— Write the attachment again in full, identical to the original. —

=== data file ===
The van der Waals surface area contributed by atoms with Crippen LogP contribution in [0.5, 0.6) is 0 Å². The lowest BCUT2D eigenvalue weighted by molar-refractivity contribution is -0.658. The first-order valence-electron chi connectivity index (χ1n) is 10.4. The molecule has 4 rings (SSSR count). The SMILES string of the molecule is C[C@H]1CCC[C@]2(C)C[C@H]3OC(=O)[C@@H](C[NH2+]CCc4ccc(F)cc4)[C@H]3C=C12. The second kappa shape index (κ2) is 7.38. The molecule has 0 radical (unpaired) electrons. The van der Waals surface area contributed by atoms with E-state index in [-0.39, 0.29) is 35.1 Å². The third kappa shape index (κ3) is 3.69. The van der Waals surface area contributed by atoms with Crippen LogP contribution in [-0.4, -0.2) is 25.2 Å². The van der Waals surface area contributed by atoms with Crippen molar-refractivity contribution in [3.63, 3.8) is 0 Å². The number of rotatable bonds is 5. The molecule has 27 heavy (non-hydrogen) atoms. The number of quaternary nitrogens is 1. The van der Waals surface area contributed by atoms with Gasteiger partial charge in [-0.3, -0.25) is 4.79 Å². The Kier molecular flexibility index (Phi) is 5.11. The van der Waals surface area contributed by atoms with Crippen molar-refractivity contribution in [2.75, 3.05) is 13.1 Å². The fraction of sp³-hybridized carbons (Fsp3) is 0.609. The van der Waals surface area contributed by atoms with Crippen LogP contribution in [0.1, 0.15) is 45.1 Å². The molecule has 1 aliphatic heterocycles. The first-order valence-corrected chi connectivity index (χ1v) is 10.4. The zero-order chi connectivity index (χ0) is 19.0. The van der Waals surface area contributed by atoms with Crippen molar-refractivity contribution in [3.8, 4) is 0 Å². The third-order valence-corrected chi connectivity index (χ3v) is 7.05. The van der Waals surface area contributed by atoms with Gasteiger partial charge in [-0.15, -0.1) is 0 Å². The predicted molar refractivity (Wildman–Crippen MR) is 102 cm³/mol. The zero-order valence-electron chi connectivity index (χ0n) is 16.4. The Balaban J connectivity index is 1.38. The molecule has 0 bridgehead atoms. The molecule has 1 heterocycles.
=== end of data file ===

The van der Waals surface area contributed by atoms with Crippen LogP contribution in [0.5, 0.6) is 0 Å². The lowest BCUT2D eigenvalue weighted by molar-refractivity contribution is -0.658. The first-order valence-electron chi connectivity index (χ1n) is 10.4. The molecule has 4 rings (SSSR count). The SMILES string of the molecule is C[C@H]1CCC[C@]2(C)C[C@H]3OC(=O)[C@@H](C[NH2+]CCc4ccc(F)cc4)[C@H]3C=C12. The second kappa shape index (κ2) is 7.38. The molecule has 0 radical (unpaired) electrons. The van der Waals surface area contributed by atoms with E-state index in [-0.39, 0.29) is 35.1 Å². The third kappa shape index (κ3) is 3.69. The van der Waals surface area contributed by atoms with Crippen LogP contribution in [-0.4, -0.2) is 25.2 Å². The van der Waals surface area contributed by atoms with Crippen molar-refractivity contribution in [3.63, 3.8) is 0 Å². The number of rotatable bonds is 5. The molecule has 27 heavy (non-hydrogen) atoms. The number of quaternary nitrogens is 1. The van der Waals surface area contributed by atoms with Gasteiger partial charge in [-0.3, -0.25) is 4.79 Å². The Kier molecular flexibility index (Phi) is 5.11. The van der Waals surface area contributed by atoms with Crippen molar-refractivity contribution in [2.75, 3.05) is 13.1 Å². The fraction of sp³-hybridized carbons (Fsp3) is 0.609. The van der Waals surface area contributed by atoms with Crippen LogP contribution in [0.1, 0.15) is 45.1 Å². The molecule has 1 aliphatic heterocycles. The first-order valence-corrected chi connectivity index (χ1v) is 10.4. The zero-order chi connectivity index (χ0) is 19.0. The van der Waals surface area contributed by atoms with Crippen molar-refractivity contribution in [3.8, 4) is 0 Å². The third-order valence-corrected chi connectivity index (χ3v) is 7.05. The van der Waals surface area contributed by atoms with Gasteiger partial charge in [-0.15, -0.1) is 0 Å². The predicted molar refractivity (Wildman–Crippen MR) is 102 cm³/mol. The zero-order valence-electron chi connectivity index (χ0n) is 16.4. The Balaban J connectivity index is 1.38. The molecule has 0 bridgehead atoms. The molecule has 1 heterocycles.